statistical analysis. The mean (± SD) blood ow
PSVs and EDVs, RIs, and LDs were calculated
for the right and left VA with the cervical spine
in all the different positions. Hemodynamic sta-
bility was evaluated by comparing SBP, DBP,
and PR measurements taken before and during
the ultrasound examination, using paired sam-
ples t-tests. The consistency between mea-
surements of ROM was also determined using
paired samples t-test. One-way ANOVA with
repeated measures on the PSV, EDV, RI, and LD
measurements were performed to identify any
statistically signicant change between the
neural position and each different head move-
ment. Post hoc tests were calculated with
Table 1. Values of blood ow velocities and lumen diameters taken at the C1-C2 region of the right
and left vertebral artery in rhesus monkeys
Position PSV-LVA
(cm/s)
PSV-RVA
(cm/s)
EDV-LVA
(cm/s)
EDV-RVA
(cm/s) RI-LVA RI-RVA LD-LVA
(cm)
LD-RVA
(cm)
N 16.71 ± 3.21 16.65 ± 5.45 7.43 ± 2.03 7.77 ± 2.16 0.56 ± 0.07 0.52 ± 0.08 0.10 ± 0.01 0.11 ± 0.02
F 14.24 ± 0.84 13.45 ± 1.25 5.70 ± 0.21 5.27 ± 1.35 0.60 ± 0.02 0.61 ± 0.09 0.08 ± 0.01 0.10 ± 0.01
E 14.69 ± 2.73 14.56 ± 2.76 5.42 ± 3.77 6.37 ± 3.77 0.66 ± 0.17 0.58 ± 0.15 0.11 ± 0.01 0.10 ± 0.01
LR 14.51 ± 1.86 11.90 ± 3.43*5.93 ± 1.38 4.02 ± 1.34*0.60 ± 0.09 0.65 ± 0.12*0.11 ± 0.01 0.10 ± 0.02
RR 10.38 ± 1.15*14.88 ± 4.00 4.50 ±0.83*6.10 ± 1.56 0.57 ± 0.05 0.58 ± 0.04 0.10 ± 0.02 0.10 ± 0.01
ELR 10.67 ± 1.09*11.07 ± 0.87*4.54 ± 1.33*4.86 ± 0.97*0.58 ± 0.11 0.56 ± 0.08 0.10 ± 0.02 0.10 ± 0.02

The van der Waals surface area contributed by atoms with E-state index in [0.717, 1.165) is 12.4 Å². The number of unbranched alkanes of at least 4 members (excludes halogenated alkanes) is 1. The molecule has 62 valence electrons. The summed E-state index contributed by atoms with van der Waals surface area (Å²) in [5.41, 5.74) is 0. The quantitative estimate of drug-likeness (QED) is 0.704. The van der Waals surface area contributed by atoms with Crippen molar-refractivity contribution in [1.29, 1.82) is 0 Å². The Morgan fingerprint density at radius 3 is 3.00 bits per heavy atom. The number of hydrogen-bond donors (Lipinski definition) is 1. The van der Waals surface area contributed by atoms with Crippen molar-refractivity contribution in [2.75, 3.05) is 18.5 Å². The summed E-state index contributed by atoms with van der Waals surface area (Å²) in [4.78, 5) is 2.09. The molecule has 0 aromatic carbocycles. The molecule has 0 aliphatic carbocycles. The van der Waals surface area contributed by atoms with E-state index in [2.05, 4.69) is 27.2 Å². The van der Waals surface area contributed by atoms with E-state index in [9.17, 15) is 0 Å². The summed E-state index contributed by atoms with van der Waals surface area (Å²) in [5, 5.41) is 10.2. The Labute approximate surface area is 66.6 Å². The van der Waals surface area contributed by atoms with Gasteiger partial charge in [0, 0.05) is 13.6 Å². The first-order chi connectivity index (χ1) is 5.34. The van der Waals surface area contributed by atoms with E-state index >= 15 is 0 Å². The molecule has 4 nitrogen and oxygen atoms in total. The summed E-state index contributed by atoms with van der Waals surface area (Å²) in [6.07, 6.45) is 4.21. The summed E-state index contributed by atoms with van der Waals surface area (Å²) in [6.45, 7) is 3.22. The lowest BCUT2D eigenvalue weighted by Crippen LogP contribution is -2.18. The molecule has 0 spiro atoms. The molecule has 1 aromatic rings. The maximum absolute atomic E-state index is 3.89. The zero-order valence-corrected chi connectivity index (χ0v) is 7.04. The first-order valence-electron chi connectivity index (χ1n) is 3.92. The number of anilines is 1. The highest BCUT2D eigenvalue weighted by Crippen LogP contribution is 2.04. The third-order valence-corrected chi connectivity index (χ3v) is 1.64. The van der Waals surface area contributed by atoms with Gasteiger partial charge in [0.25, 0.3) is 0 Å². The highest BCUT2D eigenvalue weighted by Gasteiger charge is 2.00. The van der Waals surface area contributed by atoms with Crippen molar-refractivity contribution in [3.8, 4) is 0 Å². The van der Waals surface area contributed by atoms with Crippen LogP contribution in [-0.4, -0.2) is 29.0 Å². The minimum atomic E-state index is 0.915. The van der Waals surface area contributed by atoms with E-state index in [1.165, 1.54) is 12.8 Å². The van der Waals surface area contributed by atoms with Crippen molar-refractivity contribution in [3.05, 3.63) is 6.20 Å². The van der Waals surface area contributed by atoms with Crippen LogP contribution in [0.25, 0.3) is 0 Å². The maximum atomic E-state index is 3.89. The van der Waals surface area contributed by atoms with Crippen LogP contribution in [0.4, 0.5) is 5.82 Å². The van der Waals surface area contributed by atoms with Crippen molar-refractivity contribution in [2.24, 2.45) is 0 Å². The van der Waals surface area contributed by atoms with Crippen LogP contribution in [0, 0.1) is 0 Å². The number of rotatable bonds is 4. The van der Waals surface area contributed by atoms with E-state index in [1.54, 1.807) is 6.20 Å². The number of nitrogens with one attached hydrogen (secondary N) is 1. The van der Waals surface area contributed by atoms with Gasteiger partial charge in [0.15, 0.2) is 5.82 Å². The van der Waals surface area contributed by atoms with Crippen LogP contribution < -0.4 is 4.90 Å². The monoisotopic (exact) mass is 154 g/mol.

ERR 9.75 ± 1.79*11.6 ± 2.55*4.02 ± 0.77*5.91 ± 1.93 0.59 ± 0.03 0.51 ± 0.07 0.10 ± 0.02 0.10 ± 0.02
ELRT 10.47 ± 2.30*9.48 ± 1.28*4.20 ± 1.68*3.03 ± 0.72*0.61 ± 0.10 0.68 ± 0.09*0.11 ± 0.02 0.10 ± 0.02
ERRT 9.49 ± 1.26*10.96 ± 2.93*3.19 ± 1.24*4.22 ± 1.35*0.66 ± 0.11 0.62 ± 0.07 0.10 ± 0.01 0.11 ± 0.01
Abbreviations: PSV-peak systolic velocity; EDV-end diastolic velocity; RI-resistive index; LD-lumen diameter; LVA-left vertebral artery; RVA- right
vertebral artery. N-neutral; F-exion; E-extension; LR-left rotation; RR- right rotation; ELR-extension-left rotation; ERR-extension-right rotation; ELRT-
extension-left rotation-traction; ERRT- extension-right rotation-traction. All values are mean ± standard deviation, n = 6 rhesus macaque monkeys,
*P < 0.05.
Comparison of atlanto-axial artery hemodynamics during CSM with doppler ultrasound
213 Int J Clin Exp Med 2016;9(1):209-218
Bonferroni correction for multiple comparisons
(P < 0.05). One additional paired sample t-tests
was used to identify any signicant hemody-
namic difference (P < 0.05) between the left
and right VA in each different position. P values
< 0.05 were considered to indicate a trend
towardstatistical signicance.
Results
Ultrasonographic examination was successful-
ly performed in all positions on both left VA
(LVA) and right VA (RVA). No animal showed any
alteration in BP, PR, and ROM as a result of the
experimental procedure that was statistically
signicant in relation to the ndings of this
study. No abnormalities were reported by the
ultrasonographer upon reviewing the ultra-
sound scans.
Comparison of VA blood ow in various cervi-
cal positions
The mean (± SD) blood ow PSVs, EDVs, RIs as
well as LDs for neutral and each of different
cervical spine positions are shown in Table 1.